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Boil water advisory adds to confusion over how to make Flint tap water safe to drink

Feb 11, 2016

The volunteer group Crossing Water put up billboards like this in several places in the city.
Credit John Sellek / Courtesy photo

If you live in Flint, it can be really hard to figure out what you should and should not do with your tap water. The messages from officials, scientists and non-profit groups sometimes conflict with one another and they’ve changed over time.

This week, an unfortunate turn of events has made an already confusing situation even worse.

Michael Hood started going door-to-door in Flint last month. The wilderness guide from the Ann Arbor area was part of a newly formed group called Crossing Water, and they wanted to see what they could do to help people in Flint.

“Most folks have heard that the water is not safe to drink, but not everybody,” Hood said.

It might seem crazy, Hood says, with the Internet and 24-hour cable news, that some people in Flint still don’t know about potentially dangerous levels of lead in their drinking water. But, Hood points out, there are a lot of people who can’t afford Internet or cable, who don’t speak English, who cannot read.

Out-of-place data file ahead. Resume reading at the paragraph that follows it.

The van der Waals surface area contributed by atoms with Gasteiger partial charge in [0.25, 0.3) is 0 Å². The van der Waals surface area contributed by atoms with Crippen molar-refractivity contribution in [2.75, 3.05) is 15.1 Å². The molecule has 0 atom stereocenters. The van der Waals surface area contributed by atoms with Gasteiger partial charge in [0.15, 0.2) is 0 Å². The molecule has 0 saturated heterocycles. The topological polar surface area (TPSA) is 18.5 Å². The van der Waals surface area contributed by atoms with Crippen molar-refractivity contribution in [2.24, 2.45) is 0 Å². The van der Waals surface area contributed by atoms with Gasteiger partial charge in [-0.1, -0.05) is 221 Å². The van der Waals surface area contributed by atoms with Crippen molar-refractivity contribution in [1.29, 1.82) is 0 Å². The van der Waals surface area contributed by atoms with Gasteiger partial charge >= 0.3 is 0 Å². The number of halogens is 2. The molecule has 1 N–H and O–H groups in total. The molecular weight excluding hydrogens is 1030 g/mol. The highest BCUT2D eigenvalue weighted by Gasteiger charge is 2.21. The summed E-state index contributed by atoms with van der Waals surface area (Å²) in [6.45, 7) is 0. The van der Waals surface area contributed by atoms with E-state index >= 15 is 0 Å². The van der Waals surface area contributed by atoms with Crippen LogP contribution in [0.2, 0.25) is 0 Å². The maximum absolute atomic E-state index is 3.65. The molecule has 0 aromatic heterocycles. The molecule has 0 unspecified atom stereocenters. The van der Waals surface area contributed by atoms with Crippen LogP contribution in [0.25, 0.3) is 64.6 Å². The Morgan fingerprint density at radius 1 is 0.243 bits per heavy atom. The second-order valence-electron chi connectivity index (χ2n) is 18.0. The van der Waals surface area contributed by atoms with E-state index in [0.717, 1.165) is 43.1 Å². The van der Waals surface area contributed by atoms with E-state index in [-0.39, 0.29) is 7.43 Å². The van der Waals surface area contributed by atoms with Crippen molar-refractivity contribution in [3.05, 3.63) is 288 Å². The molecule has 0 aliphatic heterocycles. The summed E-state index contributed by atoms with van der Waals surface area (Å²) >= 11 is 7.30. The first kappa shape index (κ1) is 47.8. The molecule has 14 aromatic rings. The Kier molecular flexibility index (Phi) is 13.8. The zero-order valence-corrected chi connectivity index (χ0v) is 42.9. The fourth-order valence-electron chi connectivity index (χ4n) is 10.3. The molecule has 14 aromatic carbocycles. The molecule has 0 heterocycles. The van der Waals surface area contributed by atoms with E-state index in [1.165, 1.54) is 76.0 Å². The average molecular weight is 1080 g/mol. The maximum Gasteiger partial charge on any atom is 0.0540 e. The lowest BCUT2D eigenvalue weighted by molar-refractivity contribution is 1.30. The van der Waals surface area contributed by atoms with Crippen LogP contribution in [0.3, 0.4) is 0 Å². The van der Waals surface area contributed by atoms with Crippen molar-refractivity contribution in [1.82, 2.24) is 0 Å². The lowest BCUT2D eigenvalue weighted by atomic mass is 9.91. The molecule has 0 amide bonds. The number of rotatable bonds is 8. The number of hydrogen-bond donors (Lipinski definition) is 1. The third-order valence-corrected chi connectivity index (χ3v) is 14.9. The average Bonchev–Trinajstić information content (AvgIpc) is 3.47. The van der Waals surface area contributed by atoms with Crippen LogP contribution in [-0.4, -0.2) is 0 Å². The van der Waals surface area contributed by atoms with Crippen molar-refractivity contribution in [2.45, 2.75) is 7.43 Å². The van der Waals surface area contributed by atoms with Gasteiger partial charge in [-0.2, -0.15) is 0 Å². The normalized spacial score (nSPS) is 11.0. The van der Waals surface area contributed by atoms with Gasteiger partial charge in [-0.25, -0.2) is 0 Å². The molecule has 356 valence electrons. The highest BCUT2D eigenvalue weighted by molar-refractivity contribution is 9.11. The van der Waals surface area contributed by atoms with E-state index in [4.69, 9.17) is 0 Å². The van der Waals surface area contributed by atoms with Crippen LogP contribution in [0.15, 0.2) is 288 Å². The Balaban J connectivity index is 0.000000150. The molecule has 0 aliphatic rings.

“They’ve heard from word of mouth that the water is bad, so they’re just boiling the water thinking that’s going to be OK. There are also a lot of immigrants from South and Central America, and when the water is bad down there they know to boil the water because it’s usually a bacterial issue or something in the water,” he said.

But when you boil water that’s got high levels of lead in it, the lead doesn’t go away. It just gets worse, more concentrated, more dangerous to drink.

Hood was dumbfounded that no official agency seemed to be addressing this common misconception. So his group jumped into action, working with some billboard companies, TV and radio stations, to get the message out: Boiling your water will not remove lead.

But then, on Tuesday, there was a major water main break in Flint. That caused the water system to lose pressure. That means there was the potential for dangerous bacteria to get into the system. So the city put out a notice, warning people to boil their water.

“It really does send a contrary message, and that message has to get out there unfortunately, but it really has sent a confusing message to the public. So people are really scared. People are really confused and they don’t know what to do,” Hood said.

Public officials acknowledge it is a confusing time.

“People were concerned again, ‘oh my gosh, is it safe to shower or bathe?’ So you can imagine the confusion. I certainly can understand the confusion,” said Dr. Eden Wells. She’s the chief medical executive for the Michigan Department of Health and Human Services.

Until the boil water advisory is lifted, Wells says people in Flint should boil their tap water after it’s gone through a certified lead filter. The state put out a list to help clear up the most commonly asked questions about the advisory.